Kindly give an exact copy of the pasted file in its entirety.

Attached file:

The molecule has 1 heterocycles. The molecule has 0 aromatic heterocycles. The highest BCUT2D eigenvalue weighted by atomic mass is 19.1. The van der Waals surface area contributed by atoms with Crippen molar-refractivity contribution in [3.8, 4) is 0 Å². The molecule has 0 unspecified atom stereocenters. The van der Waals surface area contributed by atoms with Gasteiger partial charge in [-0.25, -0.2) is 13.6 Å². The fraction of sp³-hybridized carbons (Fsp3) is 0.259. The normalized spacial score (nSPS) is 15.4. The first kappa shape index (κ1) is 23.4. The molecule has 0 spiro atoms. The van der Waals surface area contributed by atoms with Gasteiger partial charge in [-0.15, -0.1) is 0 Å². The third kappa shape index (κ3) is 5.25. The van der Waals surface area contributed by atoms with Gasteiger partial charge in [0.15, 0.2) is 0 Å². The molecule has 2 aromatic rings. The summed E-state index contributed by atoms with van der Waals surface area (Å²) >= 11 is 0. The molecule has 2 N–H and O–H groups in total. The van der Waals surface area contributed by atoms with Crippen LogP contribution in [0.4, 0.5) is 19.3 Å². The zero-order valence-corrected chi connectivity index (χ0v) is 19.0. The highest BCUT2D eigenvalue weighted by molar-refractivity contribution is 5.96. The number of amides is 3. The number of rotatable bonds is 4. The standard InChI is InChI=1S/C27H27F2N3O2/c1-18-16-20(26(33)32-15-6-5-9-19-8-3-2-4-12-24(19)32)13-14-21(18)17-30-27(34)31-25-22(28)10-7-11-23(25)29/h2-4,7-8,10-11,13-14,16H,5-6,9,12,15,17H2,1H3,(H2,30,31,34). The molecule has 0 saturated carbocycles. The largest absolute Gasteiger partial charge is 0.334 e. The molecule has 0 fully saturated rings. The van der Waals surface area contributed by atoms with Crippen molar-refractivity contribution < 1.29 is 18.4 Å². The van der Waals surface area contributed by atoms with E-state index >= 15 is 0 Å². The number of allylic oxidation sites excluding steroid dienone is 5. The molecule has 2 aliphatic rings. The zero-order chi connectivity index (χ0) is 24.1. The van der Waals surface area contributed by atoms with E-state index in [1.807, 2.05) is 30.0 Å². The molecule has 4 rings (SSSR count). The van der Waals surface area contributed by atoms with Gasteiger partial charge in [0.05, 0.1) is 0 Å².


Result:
The molecule has 1 heterocycles. The molecule has 0 aromatic heterocycles. The highest BCUT2D eigenvalue weighted by atomic mass is 19.1. The van der Waals surface area contributed by atoms with Crippen molar-refractivity contribution in [3.8, 4) is 0 Å². The molecule has 0 unspecified atom stereocenters. The van der Waals surface area contributed by atoms with Gasteiger partial charge in [-0.25, -0.2) is 13.6 Å². The fraction of sp³-hybridized carbons (Fsp3) is 0.259. The normalized spacial score (nSPS) is 15.4. The first kappa shape index (κ1) is 23.4. The molecule has 0 spiro atoms. The van der Waals surface area contributed by atoms with Gasteiger partial charge in [-0.15, -0.1) is 0 Å². The third kappa shape index (κ3) is 5.25. The van der Waals surface area contributed by atoms with Gasteiger partial charge in [0.15, 0.2) is 0 Å². The molecule has 2 aromatic rings. The summed E-state index contributed by atoms with van der Waals surface area (Å²) >= 11 is 0. The molecule has 2 N–H and O–H groups in total. The van der Waals surface area contributed by atoms with Crippen LogP contribution in [0.4, 0.5) is 19.3 Å². The zero-order valence-corrected chi connectivity index (χ0v) is 19.0. The highest BCUT2D eigenvalue weighted by molar-refractivity contribution is 5.96. The number of amides is 3. The number of rotatable bonds is 4. The standard InChI is InChI=1S/C27H27F2N3O2/c1-18-16-20(26(33)32-15-6-5-9-19-8-3-2-4-12-24(19)32)13-14-21(18)17-30-27(34)31-25-22(28)10-7-11-23(25)29/h2-4,7-8,10-11,13-14,16H,5-6,9,12,15,17H2,1H3,(H2,30,31,34). The molecule has 0 saturated carbocycles. The largest absolute Gasteiger partial charge is 0.334 e. The molecule has 0 fully saturated rings. The van der Waals surface area contributed by atoms with Crippen molar-refractivity contribution < 1.29 is 18.4 Å². The van der Waals surface area contributed by atoms with E-state index >= 15 is 0 Å². The number of allylic oxidation sites excluding steroid dienone is 5. The molecule has 2 aliphatic rings. The zero-order chi connectivity index (χ0) is 24.1. The van der Waals surface area contributed by atoms with E-state index in [1.807, 2.05) is 30.0 Å². The molecule has 4 rings (SSSR count). The van der Waals surface area contributed by atoms with Gasteiger partial charge in [0.05, 0.1) is 0 Å².